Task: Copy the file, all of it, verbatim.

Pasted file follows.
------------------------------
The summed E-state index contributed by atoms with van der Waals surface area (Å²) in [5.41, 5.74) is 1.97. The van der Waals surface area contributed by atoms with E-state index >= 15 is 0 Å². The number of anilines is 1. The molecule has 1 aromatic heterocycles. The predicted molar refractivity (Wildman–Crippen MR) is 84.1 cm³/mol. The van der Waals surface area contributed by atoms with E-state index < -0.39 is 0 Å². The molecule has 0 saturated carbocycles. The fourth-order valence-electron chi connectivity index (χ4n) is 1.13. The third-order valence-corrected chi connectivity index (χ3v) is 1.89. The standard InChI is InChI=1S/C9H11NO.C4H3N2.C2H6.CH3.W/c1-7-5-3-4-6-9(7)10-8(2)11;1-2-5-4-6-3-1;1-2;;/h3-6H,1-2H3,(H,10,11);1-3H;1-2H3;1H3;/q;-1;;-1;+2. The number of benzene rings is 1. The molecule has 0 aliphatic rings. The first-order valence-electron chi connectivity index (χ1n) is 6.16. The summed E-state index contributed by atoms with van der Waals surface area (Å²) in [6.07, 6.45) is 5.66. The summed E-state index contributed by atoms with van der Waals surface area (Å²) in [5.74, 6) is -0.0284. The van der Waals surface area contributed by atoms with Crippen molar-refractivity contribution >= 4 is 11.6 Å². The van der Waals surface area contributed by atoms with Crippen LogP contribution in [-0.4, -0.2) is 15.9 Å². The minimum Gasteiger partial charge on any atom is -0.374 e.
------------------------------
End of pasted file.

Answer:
The summed E-state index contributed by atoms with van der Waals surface area (Å²) in [5.41, 5.74) is 1.97. The van der Waals surface area contributed by atoms with E-state index >= 15 is 0 Å². The number of anilines is 1. The molecule has 1 aromatic heterocycles. The predicted molar refractivity (Wildman–Crippen MR) is 84.1 cm³/mol. The van der Waals surface area contributed by atoms with E-state index < -0.39 is 0 Å². The molecule has 0 saturated carbocycles. The fourth-order valence-electron chi connectivity index (χ4n) is 1.13. The third-order valence-corrected chi connectivity index (χ3v) is 1.89. The standard InChI is InChI=1S/C9H11NO.C4H3N2.C2H6.CH3.W/c1-7-5-3-4-6-9(7)10-8(2)11;1-2-5-4-6-3-1;1-2;;/h3-6H,1-2H3,(H,10,11);1-3H;1-2H3;1H3;/q;-1;;-1;+2. The number of benzene rings is 1. The molecule has 0 aliphatic rings. The first-order valence-electron chi connectivity index (χ1n) is 6.16. The summed E-state index contributed by atoms with van der Waals surface area (Å²) in [6.07, 6.45) is 5.66. The summed E-state index contributed by atoms with van der Waals surface area (Å²) in [5.74, 6) is -0.0284. The van der Waals surface area contributed by atoms with Crippen molar-refractivity contribution >= 4 is 11.6 Å². The van der Waals surface area contributed by atoms with Crippen LogP contribution in [-0.4, -0.2) is 15.9 Å². The minimum Gasteiger partial charge on any atom is -0.374 e.